In a preferred embodiment of the present invention the receptor tyrosine kinase ligand inhibitor is co-applied with an irradiation therapy, particuarly a gamma irradiation therapy. In a further preferrred embodiment the receptor tyrosine kinase ligand inhibitor is co-applied with a further anti-cancer medicament, particuarly an apoptosis-inducing medicament. Preferred examples of suitable anti-cancer medicaments are doxorubicin, taxanes, cis/trans-platin or derivatives thereof, 5-fluorouracil, mitomycin D, paclitaxel, etoposide, cyclophosphoamide, docetaxel or other apoptosis-inducing drugs or proteins, such as antibodies.

Co-application of the ligand inhibitor and the further procedure and/or medicament may be carried out simultaneously and/or sequentially. Application of the ligand inhibitor leads to an increased sensitivity of the disorder to be treated against application of other therapies. Particularly, tumour resistance against irradiation and/or chemotherapeutics is reduced.

Thus, a further aspect of the present invention is a pharmaceutical composition or kit comprising as active ingredients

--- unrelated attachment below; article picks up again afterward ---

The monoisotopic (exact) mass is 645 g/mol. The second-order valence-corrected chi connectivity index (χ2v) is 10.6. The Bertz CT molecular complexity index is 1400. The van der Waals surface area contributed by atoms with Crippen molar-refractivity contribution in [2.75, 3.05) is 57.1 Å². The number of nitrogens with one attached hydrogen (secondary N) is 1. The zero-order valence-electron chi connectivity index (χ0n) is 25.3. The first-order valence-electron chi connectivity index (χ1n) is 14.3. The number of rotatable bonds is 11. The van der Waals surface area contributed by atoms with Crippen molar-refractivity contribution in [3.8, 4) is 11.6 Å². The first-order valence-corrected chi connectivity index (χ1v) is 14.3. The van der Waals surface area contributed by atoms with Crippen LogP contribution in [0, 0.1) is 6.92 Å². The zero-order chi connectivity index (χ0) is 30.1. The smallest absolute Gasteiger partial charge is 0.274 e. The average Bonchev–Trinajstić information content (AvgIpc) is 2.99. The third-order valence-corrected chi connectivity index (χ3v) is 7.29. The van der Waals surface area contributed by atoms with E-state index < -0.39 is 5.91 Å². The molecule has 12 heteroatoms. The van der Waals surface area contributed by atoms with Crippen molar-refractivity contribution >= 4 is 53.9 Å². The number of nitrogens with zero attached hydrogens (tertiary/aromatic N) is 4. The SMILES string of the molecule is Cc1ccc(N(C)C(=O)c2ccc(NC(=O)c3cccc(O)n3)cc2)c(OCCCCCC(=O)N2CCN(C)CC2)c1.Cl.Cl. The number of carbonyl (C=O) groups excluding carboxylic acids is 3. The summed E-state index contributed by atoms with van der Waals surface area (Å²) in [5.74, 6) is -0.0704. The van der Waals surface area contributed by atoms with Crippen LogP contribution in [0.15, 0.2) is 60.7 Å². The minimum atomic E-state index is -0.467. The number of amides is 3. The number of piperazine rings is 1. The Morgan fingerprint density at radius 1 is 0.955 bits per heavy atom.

• (a) an inhibitor of a receptor tyrosine kinase ligand which is an inhibitor of a metalloprotease capable of cleaving the receptor tyrosine kinase ligand or an inhibitor of regulatory steps upstream of the metalloprotease, and
    • (b) a further medicament for the treatment of hyperproliferative disorders.

Preferably, the composition or kit additionally comprises pharmaceutically acceptable carriers, diluents and/or adjuvants.

Furthermore, a method is provided which allows for identifying modulators of stress-induced receptor tyrosine kinase activity e.g. p38-induced activity, comprising determining if a test compound is capable of inhibiting the activity of a ligand of said receptor tyrosine kinase. This method is suitable as a screening procedure, e.g. a high-through put screening procedure for identifying novel compounds or classes of compounds which are capable of modulating stress induced signal transduction. Further, the method is suitable as a validation procedure for characterizing the pharmaceutical efficacy and/or the side effects of compounds. The method may comprise the use of isolated proteins, cell extracts, recombinant cells or transgenic non-human animals. The recombinant cells or transgenic non-human animals preferably exhibit an altered metalloprotease and/or ligand expression compared to a corresponding wild-type cell or animal.